Dion Lewis, New England Patriots: The Man Who Slayed Belitricks is more than deserving of a spot on this roster. Through the seven games he played last season, Lewis was averaging 12 fantasy points per game -- better than Lamar Miller, David Johnson and Danny Woodhead. It's always dangerous to try and extrapolate numbers like that over the course of a 16-game season ... but never let it be said that I don't live dangerously. At Lewis' pace from last season, he would have scored 192 total points, which would have been good for fourth. That's not PPR, folks. That's standard scoring.
Need proof of how important Lewis will be to the Patriots offense this year? They've made the decision to hold him on the PUP list in an effort to preserve him for the regular season despite a lack of setbacks in his recovery from knee surgery. With a head coach that values players who are "multiple", Lewis' dynamic ability to make plays as a runner and receiver means he can regain last season's 55 percent share of the snaps.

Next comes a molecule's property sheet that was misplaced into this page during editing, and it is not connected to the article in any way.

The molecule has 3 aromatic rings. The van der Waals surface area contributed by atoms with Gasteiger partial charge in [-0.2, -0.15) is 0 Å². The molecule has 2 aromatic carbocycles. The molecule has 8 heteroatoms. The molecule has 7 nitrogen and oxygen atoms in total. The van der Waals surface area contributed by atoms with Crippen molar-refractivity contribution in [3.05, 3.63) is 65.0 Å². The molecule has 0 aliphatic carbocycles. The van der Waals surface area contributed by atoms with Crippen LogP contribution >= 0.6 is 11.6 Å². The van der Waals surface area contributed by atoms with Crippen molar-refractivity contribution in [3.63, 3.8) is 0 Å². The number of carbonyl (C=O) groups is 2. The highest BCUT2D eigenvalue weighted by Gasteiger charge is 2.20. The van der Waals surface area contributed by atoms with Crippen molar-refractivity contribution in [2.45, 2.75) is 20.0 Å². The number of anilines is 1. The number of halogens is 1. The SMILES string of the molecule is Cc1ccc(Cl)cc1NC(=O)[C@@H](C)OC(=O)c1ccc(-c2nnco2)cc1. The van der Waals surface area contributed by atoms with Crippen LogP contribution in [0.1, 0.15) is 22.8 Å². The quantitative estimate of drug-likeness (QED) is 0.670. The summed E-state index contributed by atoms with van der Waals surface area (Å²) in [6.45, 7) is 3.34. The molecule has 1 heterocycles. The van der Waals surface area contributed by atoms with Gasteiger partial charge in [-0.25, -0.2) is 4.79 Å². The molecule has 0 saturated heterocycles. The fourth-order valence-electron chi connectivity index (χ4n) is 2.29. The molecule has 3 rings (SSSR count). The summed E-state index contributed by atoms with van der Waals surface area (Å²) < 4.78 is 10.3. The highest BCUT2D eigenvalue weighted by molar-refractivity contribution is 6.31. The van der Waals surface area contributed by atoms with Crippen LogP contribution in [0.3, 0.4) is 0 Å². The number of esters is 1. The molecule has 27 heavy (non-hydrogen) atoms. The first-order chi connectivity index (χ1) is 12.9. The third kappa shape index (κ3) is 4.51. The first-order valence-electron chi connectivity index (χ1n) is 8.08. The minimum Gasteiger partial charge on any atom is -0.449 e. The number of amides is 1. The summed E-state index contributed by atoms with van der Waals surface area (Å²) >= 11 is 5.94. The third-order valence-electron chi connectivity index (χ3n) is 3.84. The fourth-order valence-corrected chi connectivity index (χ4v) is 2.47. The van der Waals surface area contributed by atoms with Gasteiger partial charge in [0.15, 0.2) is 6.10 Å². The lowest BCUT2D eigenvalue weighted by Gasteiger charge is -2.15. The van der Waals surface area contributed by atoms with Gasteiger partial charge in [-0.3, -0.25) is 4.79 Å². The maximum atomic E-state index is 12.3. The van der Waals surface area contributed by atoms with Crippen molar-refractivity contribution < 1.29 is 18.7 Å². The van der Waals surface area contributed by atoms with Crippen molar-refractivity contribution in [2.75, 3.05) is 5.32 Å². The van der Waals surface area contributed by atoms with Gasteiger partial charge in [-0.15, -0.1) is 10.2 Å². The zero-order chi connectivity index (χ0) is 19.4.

Giovani Bernard, Cincinnati Bengals: I can hear it now ... "Marcas, Gio's in a committee and had just two touchdowns last season. How can you be so high on him?" Well, it's because he's a good football player. It's also because Bernard provides for the Bengals offense the same type of options that Dion Lewis does for the Patriots. Last season, Bernard topped 1,200 scrimmage yards for the second time in his three NFL campaigns and far outperformed Jeremy Hill just on the eye test alone.
But to more directly answer those questions -- the Bengals have a committee approach in their backfield (like most of the NFL) but this is arguably the most well-defined committee in the league. Even with Hue Jackson taking his act to Cleveland, Bernard is still expected to be the chain mover while Hill works as the hammer. Keep in mind that touchdowns are a fickle beast ... and that works both ways. Bernard totaled 15 scores in his first two seasons before posting just two last year. Conversely, Hill wasn't exactly spectacular in the red zone last season averaging just 2.1 yards per carry (compared to Bernard's 4.7 YPC average). Here's where you hope talent and offensive fit win out.